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During my visit to the Plain of Jars in 2015, I was fortunate to have brought my drone. I think it might be the first time a drone video was filmed over the Xieng Khuoang plain. Check out my video at https://youtu.be/EKWVEeA4FXY . Large areas of the Plain of Jars – and Laos – remain dangerous because of the huge amounts of unexploded ordnance dropped by the United States during their war wih Vietnam. Here in Site 1, you can see a large crater (one of many) left behind by the bombs. #laos #southeastasianarchaeology #plainofjars #crater #xiengkhuoang #drone #phonsavan #dronstagram #dronephotography . . . . . #nationaltreasure #ancienthistory #ancientdestinations #ancientcity #tomb #culturalheritage #archeology #archaeology #southeastasia #ancient #heritage #asianwanderlust #exploreasia #culturetrip #worldtraveler #explorer #travelawesome #globetrotter #travelgram #lonelyplanet #travelphotography
October seems to be a good month for finding buried statues: in Cambodia, a statue of a bodhisatva and Visnu were discovered in Ta Nei temple and Battambang respectively; while in Indonesia a pre-Majapahit statue of a Garuda was found during the excavation of a water feature. Additionally, a study published in Antiquity reveals the lidar map of Phnom kulen, the first royal capital of the Khmer Empire.
November saw Hindus gathering in Prambanan to re-sanctify the ancient temple complex after 1163 years of its establishment. Travel guide Fodor places Angkor, Bali and Hanoi into it’s annual no list due to concerns of over-tourism and sustainability. On a related note, elephant rides will no longer be offered in Angkor starting in response to concerns that such practices are cruel to the elephants.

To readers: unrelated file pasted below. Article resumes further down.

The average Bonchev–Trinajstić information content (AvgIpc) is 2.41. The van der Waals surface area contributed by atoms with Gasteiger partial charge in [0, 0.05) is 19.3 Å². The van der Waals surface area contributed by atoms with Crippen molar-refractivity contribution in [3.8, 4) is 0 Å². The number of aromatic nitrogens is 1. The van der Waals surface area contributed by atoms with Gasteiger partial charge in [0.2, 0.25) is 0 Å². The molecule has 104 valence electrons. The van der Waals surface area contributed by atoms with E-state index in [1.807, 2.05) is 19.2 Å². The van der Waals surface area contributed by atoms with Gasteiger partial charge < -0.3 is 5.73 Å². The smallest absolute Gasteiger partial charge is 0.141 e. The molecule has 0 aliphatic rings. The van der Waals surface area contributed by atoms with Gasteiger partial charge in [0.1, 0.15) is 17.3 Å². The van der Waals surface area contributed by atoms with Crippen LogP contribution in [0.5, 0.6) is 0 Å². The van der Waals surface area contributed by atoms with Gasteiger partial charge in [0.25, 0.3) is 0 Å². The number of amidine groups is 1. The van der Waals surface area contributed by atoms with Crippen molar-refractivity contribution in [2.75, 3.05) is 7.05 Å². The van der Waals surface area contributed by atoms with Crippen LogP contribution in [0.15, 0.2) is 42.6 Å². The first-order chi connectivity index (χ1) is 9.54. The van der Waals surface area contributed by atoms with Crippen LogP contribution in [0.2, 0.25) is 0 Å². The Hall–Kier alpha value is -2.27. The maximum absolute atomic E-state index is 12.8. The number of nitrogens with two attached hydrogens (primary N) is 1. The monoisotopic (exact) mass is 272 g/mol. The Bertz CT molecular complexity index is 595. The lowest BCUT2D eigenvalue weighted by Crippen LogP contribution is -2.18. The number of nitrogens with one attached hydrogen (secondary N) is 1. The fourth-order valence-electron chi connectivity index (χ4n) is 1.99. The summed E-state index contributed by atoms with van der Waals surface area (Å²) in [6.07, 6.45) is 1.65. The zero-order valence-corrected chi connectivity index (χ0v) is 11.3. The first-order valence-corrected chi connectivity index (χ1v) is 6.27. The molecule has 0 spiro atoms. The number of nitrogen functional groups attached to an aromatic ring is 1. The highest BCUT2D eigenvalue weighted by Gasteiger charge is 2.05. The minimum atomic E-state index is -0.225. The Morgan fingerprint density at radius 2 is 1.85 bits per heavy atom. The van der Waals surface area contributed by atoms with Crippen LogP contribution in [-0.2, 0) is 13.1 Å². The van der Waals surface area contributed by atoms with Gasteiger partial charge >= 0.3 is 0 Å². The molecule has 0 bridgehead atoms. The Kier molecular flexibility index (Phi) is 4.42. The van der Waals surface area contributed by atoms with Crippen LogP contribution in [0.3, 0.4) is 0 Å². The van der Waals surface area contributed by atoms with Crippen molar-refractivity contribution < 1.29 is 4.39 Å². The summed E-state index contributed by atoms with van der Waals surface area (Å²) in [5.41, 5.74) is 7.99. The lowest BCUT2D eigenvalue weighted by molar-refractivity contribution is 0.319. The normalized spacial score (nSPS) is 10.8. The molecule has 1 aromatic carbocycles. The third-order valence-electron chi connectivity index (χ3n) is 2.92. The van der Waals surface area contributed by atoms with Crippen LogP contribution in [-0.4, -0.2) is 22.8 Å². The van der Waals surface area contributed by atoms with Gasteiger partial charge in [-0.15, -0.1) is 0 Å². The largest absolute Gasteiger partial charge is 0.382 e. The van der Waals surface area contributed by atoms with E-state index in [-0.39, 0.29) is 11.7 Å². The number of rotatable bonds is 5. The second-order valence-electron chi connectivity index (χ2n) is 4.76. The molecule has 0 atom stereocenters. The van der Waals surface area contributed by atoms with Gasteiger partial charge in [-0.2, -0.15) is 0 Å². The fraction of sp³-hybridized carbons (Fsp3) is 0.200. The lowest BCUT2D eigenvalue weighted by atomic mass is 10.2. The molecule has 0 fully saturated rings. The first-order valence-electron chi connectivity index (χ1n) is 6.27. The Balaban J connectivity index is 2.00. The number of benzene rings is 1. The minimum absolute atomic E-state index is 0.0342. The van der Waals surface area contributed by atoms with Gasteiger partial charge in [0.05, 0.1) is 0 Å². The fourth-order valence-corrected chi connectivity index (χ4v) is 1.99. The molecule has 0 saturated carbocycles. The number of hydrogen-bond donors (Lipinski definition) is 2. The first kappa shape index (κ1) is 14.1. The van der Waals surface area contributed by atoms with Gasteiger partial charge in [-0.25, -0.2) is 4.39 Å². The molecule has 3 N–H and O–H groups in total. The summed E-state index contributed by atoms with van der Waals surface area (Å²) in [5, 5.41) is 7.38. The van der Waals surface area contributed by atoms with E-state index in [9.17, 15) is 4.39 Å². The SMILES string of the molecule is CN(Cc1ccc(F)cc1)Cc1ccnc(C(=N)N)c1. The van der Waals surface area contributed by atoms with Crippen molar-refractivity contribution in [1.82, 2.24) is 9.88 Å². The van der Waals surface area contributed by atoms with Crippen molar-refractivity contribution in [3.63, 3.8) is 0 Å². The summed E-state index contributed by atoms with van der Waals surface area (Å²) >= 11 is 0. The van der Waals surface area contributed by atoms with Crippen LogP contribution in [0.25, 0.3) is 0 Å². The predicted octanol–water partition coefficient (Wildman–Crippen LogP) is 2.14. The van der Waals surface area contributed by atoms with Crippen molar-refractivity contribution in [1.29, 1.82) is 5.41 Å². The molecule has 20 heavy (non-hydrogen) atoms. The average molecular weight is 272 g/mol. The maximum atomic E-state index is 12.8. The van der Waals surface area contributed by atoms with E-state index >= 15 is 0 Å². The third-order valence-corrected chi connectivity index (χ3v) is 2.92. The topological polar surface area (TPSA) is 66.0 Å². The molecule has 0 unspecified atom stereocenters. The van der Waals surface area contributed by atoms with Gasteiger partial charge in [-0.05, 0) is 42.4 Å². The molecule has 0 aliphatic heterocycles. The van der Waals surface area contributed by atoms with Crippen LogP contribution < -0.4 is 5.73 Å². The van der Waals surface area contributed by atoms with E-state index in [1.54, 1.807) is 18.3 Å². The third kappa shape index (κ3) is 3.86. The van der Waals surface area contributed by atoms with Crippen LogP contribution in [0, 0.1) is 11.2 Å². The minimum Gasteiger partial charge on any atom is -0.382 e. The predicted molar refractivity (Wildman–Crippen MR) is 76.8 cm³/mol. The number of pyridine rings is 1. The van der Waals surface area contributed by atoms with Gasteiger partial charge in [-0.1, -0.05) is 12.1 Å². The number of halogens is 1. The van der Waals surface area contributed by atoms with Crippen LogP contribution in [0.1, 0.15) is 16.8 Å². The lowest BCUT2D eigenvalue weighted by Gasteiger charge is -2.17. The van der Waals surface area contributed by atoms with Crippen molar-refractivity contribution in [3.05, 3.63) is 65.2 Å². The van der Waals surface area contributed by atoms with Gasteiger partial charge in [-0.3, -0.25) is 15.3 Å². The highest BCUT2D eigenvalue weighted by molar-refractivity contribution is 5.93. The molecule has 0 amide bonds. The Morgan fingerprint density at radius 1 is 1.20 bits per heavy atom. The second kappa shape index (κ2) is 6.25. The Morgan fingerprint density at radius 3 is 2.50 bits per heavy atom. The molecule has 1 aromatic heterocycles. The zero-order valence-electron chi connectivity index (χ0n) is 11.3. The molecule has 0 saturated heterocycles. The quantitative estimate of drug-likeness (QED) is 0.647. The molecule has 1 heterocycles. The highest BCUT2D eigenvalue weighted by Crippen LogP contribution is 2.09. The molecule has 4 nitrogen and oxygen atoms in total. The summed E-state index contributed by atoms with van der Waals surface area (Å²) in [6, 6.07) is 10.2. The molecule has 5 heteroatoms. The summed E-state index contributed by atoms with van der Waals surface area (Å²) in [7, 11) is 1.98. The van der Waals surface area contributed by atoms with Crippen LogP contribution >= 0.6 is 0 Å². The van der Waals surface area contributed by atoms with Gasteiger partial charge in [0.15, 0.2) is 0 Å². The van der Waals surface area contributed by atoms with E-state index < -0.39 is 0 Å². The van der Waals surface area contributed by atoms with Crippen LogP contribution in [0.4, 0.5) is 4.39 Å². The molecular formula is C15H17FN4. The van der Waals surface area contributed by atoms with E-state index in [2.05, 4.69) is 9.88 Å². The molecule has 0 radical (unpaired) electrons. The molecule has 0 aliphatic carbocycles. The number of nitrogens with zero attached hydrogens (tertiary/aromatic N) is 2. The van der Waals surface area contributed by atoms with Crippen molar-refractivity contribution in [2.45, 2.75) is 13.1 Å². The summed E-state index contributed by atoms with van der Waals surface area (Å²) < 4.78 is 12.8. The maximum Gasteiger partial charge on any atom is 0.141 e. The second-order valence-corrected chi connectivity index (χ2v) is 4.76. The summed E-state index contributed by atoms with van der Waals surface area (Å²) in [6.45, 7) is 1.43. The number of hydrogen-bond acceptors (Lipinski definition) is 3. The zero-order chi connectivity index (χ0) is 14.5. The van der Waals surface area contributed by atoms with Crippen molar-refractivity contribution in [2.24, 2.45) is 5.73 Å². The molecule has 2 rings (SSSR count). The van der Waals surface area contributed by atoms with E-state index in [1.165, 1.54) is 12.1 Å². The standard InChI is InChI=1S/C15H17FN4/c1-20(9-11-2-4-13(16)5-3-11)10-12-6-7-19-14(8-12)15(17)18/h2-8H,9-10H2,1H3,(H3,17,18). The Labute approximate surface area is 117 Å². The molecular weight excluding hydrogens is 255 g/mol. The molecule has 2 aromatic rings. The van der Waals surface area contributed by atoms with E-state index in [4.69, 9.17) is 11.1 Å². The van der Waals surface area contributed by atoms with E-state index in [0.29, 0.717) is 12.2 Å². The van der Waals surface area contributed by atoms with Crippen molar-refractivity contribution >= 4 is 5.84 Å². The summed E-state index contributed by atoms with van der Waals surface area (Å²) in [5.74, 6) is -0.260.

Three major stories emerged at the end of the year from Cambodia and Indonesia. Antiques dealer Douglas Latchford was indicted by the US government for his role in the sale and falsification of documentation relating to Khmer antiquities – he remains at large and reportedly in Bangkok currently; in other Cambodian news, research from EFEO and the Angkor Conservation Centre was able to reconstruct the original sculptural form of Jayavarman VII, revealing his arms in the posture of a Khmer salute. In Indonesia, a new rock art site in Sulawesi was reported to have the earliest depiction of a hunting scene (and possible therianthropes) which dates to 44,000 years old, making the oldest such depiction in the world – currently.
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A paper published in Nature yesterday revealed the oldest rock art hunting scene in the world, found in Leang Bulu’ Sipong 4 in South Sulawesi, dating to 43,900 years old. Besides hunting, the scene also depicts what is though to be the oldest therianthropes (half-man half animall) in the world, pictured here. Once again, rock art from Indonesia is overturning our ideas about the origin of figurative art in the world, and the extent and activity of early modern humans in Southeast Asia. #rockart #sulawesi #pangkep #maros #sulawesitselatan #sulsel #indonesia #indonesianarchaeology #southeastasianarchaeology . . Read the roundup here: https://www.southeastasianarchaeology.com/2019/12/12/earliest-rock-art-hunting-scene-is-44000-years-old-and-is-found-in-sulawesi/ . . . #indonesiaarchaeology #archeology #archaeology #uraniumseriesdating #cavepaintings #rockpaintings #caveart #ancient #prehistory #prehistoricpaintings #oldest #hunting #therianthropy #visitindonesia #makassar #visitsulawesiselatan #southeastasia #gambarcadas #gambarcadasprasejarahindonesia #nature_perfection
Those were my highlights from this year in Southeast Asian Archaeology. There were of course, many other stories and discoveries that were not mentioned, so feel free to browse the archives!